The Mediterranean monk seal, Monachus monachus, is the rarest of the 33 extant seal species on Earth. It is also the most endangered marine mammal in Europe and one of the most critically endangered animals known. Of the 700 individuals estimated to survive in and around the Mediterranean, almost half of the population lives in Greek territorial waters.
The Mediterranean monk seal is one of the largest “true” seal species on Earth. Adult seals can reach a length of 2.8 m and weigh as much as 300 kg. Their body is torpedo-like, which, in combination with their flippers, makes moving in the aquatic environment much easier. Mediterranean monk seals do not have external ears, but small acoustic holes and long, smooth vibrissae (whiskers), which function as sensory organs. Juvenile and adult Mediterranean monk seals have a close-cropped pelt, which is usually black, brown or silver-gray on the back and lighter at the belly. Scars, which are a characteristic feature of adult animals and result from interactions with other animals, are used by scientists to help identify individual animals.
The Mediterranean monk seal is characterized by slight sexual dimorphism (i.e., differences in the appearances between females and males). Adult male Mediterranean monk seals are slightly larger and heavier than adult females. Differences also exist in the color of the pelage: adult males are black on the back and have a distinct white patch on the belly, whereas females are brownish/silver-gray on the back and a little bit lighter colored on the belly. Newborn pups are approximately 1m long when born and weigh 15 – 18 kg. Pups possess a soft and wooly pelt or “lanugo”, which is approximately 1 – 1.5 cm long. Monk seal pups have a black coat with a distinctive white or yellowish patch on the belly, which is unique to the species. The general shape of this patch is different between male and females and can be used by scientists to help identify individuals. This patch disappears after the first molt, but returns for the males when they reach sexual maturity. Monk seals can live up to 30 years in the wild.
Sexual maturity is attained at 3 – 4 years of age for females and 5 – 6 years for males. Monk seals mate in the water and gestation lasts approximately 9 to 11 months, after which a single pup is born on land. The pupping season in Greece takes place from August to December with a peak in births during the second week of October. Lactation and nursing can last up to 5 months and is the longest known for “true” seals. During lactation, mothers do not fast and often leave their pups unattended in the maternal cave in search of food (unlike Hawaiian monk seal mothers who are constantly with their pups, nurse for an intensive 6-week period, and then wean). Mediterranean monk seals are slightly polygynous, i.e. an adult male will mate with more than one female and has a small “harem”.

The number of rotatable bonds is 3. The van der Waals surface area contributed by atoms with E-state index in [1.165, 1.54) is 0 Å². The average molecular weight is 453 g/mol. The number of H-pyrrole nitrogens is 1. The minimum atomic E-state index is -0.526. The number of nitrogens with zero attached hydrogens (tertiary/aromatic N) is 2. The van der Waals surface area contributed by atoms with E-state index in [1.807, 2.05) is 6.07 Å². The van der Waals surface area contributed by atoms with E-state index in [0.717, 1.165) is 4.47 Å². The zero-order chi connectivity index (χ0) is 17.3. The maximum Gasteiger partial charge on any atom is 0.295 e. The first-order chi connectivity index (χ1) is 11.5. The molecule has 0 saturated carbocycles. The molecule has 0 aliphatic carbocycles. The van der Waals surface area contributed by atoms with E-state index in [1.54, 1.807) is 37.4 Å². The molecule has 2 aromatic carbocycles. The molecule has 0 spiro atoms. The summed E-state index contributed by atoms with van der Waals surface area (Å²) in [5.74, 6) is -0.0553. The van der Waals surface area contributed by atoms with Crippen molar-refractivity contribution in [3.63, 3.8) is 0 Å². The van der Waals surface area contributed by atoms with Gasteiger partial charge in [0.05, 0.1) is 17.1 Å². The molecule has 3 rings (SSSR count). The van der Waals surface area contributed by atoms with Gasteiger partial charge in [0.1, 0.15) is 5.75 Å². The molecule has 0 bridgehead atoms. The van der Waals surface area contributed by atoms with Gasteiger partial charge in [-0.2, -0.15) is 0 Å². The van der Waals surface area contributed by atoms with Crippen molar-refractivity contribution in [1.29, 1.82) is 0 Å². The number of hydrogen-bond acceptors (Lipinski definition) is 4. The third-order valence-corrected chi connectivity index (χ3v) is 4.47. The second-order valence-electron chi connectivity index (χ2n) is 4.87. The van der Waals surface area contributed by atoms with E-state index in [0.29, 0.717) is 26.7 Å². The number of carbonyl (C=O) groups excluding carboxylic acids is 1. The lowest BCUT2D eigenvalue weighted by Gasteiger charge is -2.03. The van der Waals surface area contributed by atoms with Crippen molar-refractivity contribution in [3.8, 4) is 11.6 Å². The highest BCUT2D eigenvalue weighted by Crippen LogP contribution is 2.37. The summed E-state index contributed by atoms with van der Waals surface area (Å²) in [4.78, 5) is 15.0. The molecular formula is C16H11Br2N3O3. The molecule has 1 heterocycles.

Mediterranean monk seals spend most of their lives at sea looking for food. Recent scientific research has shown that a large part of their diet consist of octopi. Monk seals can travel significant distances at sea in a short time period (i.e., 150 nautical miles in 3 months) and dive to depths down to 200 m starting at a very young age. Before and while diving, seals hold their breath and are able to reduce their heart beat significantly and restrict blood circulation to the essential organs. In the water monk seals are able to see well; however, they can also find their prey with the help of their vibrissae, which are very sensitive organs capable of detecting even the slightest movements in the water. Their hearing is well developed and seals are generally capable of hearing higher sound frequencies than humans. The sense of smell plays an important role in the life of a Mediterranean monk seal as scent and sniffing is used intensively in the first weeks of a newborn pup’s life in order to communicate and find its mother in the dark caves where they live..
The body temperature of a Mediterranean monk seal is approximately 38οC. Under the skin is a thick layer of blubber (fat) that acts as an insulator, keeping the body temperature constant, both in water and on land.
As with all other seals, monk seals also haul out on land in order to rest, but most importantly to give birth to, and care for, their young. The preferred terrestrial habitat used by monk seals are well-protected marine caves found along remote and inaccessible stretches of coastline. Suitable caves have one or more above-surface or underwater entrances that lead to a main resting area with a beach or a flat, rocky surface. According to the information currently available, monk seals in Greece use the caves mainly at night, and cave usage increases significantly during the pupping season and in the winter. During the first months of their lives, young monk seal pups spend a lot of time on the beach or in the water inside the cave. Monk seal survival seems to be very dependent on the existence of suitable pupping caves.